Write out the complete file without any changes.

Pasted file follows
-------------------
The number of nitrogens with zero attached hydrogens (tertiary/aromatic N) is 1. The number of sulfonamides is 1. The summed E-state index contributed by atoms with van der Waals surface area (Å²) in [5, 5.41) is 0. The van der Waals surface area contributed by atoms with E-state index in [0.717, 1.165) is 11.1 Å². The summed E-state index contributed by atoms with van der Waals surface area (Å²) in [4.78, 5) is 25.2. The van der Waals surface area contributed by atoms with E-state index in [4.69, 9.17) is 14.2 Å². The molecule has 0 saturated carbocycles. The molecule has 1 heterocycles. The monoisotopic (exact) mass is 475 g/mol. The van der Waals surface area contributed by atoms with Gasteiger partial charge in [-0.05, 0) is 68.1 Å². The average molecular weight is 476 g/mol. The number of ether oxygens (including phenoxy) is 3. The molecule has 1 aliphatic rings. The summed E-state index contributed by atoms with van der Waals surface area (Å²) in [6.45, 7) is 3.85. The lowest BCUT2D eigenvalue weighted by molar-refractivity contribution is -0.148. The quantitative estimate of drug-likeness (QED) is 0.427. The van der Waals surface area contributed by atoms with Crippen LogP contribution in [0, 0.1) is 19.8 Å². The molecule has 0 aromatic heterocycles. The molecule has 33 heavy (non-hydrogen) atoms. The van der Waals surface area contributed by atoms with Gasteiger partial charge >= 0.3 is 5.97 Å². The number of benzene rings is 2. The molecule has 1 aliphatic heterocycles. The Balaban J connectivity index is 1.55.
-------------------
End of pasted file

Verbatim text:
The number of nitrogens with zero attached hydrogens (tertiary/aromatic N) is 1. The number of sulfonamides is 1. The summed E-state index contributed by atoms with van der Waals surface area (Å²) in [5, 5.41) is 0. The van der Waals surface area contributed by atoms with E-state index in [0.717, 1.165) is 11.1 Å². The summed E-state index contributed by atoms with van der Waals surface area (Å²) in [4.78, 5) is 25.2. The van der Waals surface area contributed by atoms with E-state index in [4.69, 9.17) is 14.2 Å². The molecule has 0 saturated carbocycles. The molecule has 1 heterocycles. The monoisotopic (exact) mass is 475 g/mol. The van der Waals surface area contributed by atoms with Gasteiger partial charge in [-0.05, 0) is 68.1 Å². The average molecular weight is 476 g/mol. The number of ether oxygens (including phenoxy) is 3. The molecule has 1 aliphatic rings. The summed E-state index contributed by atoms with van der Waals surface area (Å²) in [6.45, 7) is 3.85. The lowest BCUT2D eigenvalue weighted by molar-refractivity contribution is -0.148. The quantitative estimate of drug-likeness (QED) is 0.427. The van der Waals surface area contributed by atoms with Crippen LogP contribution in [0, 0.1) is 19.8 Å². The molecule has 0 aromatic heterocycles. The molecule has 33 heavy (non-hydrogen) atoms. The van der Waals surface area contributed by atoms with Gasteiger partial charge >= 0.3 is 5.97 Å². The number of benzene rings is 2. The molecule has 1 aliphatic heterocycles. The Balaban J connectivity index is 1.55.